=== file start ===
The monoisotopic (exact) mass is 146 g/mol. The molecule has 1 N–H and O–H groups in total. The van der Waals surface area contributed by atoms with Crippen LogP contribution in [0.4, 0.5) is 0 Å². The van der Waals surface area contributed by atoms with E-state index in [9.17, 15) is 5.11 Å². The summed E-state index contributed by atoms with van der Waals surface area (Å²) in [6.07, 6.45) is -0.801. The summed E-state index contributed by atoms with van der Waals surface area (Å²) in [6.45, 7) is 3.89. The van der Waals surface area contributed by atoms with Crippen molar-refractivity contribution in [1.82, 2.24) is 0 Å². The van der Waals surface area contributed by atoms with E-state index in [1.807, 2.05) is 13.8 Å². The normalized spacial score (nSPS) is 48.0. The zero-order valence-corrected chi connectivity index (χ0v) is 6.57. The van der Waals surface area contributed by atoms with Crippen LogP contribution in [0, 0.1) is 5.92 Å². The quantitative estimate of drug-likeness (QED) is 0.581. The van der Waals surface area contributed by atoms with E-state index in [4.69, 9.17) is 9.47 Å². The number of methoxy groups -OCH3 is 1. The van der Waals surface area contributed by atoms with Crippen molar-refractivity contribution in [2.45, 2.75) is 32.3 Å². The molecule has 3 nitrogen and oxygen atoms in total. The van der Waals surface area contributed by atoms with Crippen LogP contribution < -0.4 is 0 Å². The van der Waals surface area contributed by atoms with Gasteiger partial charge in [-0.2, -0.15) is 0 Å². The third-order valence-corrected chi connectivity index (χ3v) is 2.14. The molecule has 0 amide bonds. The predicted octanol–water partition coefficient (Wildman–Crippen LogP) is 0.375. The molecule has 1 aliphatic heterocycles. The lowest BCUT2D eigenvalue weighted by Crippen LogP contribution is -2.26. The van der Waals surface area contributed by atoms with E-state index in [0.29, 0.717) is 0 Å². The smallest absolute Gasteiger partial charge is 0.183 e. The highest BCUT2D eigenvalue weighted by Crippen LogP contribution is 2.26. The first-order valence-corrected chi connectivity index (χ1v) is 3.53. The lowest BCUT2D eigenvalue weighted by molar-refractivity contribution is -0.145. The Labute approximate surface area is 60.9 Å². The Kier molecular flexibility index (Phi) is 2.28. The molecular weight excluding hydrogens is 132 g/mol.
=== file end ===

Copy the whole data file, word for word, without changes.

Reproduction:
The monoisotopic (exact) mass is 146 g/mol. The molecule has 1 N–H and O–H groups in total. The van der Waals surface area contributed by atoms with Crippen LogP contribution in [0.4, 0.5) is 0 Å². The van der Waals surface area contributed by atoms with E-state index in [9.17, 15) is 5.11 Å². The summed E-state index contributed by atoms with van der Waals surface area (Å²) in [6.07, 6.45) is -0.801. The summed E-state index contributed by atoms with van der Waals surface area (Å²) in [6.45, 7) is 3.89. The van der Waals surface area contributed by atoms with Crippen molar-refractivity contribution in [1.82, 2.24) is 0 Å². The van der Waals surface area contributed by atoms with E-state index in [1.807, 2.05) is 13.8 Å². The normalized spacial score (nSPS) is 48.0. The zero-order valence-corrected chi connectivity index (χ0v) is 6.57. The van der Waals surface area contributed by atoms with Crippen LogP contribution in [0, 0.1) is 5.92 Å². The quantitative estimate of drug-likeness (QED) is 0.581. The van der Waals surface area contributed by atoms with E-state index in [4.69, 9.17) is 9.47 Å². The number of methoxy groups -OCH3 is 1. The van der Waals surface area contributed by atoms with Crippen molar-refractivity contribution in [2.45, 2.75) is 32.3 Å². The molecule has 3 nitrogen and oxygen atoms in total. The van der Waals surface area contributed by atoms with Crippen LogP contribution < -0.4 is 0 Å². The van der Waals surface area contributed by atoms with Gasteiger partial charge in [-0.2, -0.15) is 0 Å². The third-order valence-corrected chi connectivity index (χ3v) is 2.14. The molecule has 0 amide bonds. The predicted octanol–water partition coefficient (Wildman–Crippen LogP) is 0.375. The molecule has 1 aliphatic heterocycles. The lowest BCUT2D eigenvalue weighted by Crippen LogP contribution is -2.26. The van der Waals surface area contributed by atoms with E-state index in [0.29, 0.717) is 0 Å². The smallest absolute Gasteiger partial charge is 0.183 e. The highest BCUT2D eigenvalue weighted by Crippen LogP contribution is 2.26. The first-order valence-corrected chi connectivity index (χ1v) is 3.53. The lowest BCUT2D eigenvalue weighted by molar-refractivity contribution is -0.145. The Labute approximate surface area is 60.9 Å². The Kier molecular flexibility index (Phi) is 2.28. The molecular weight excluding hydrogens is 132 g/mol.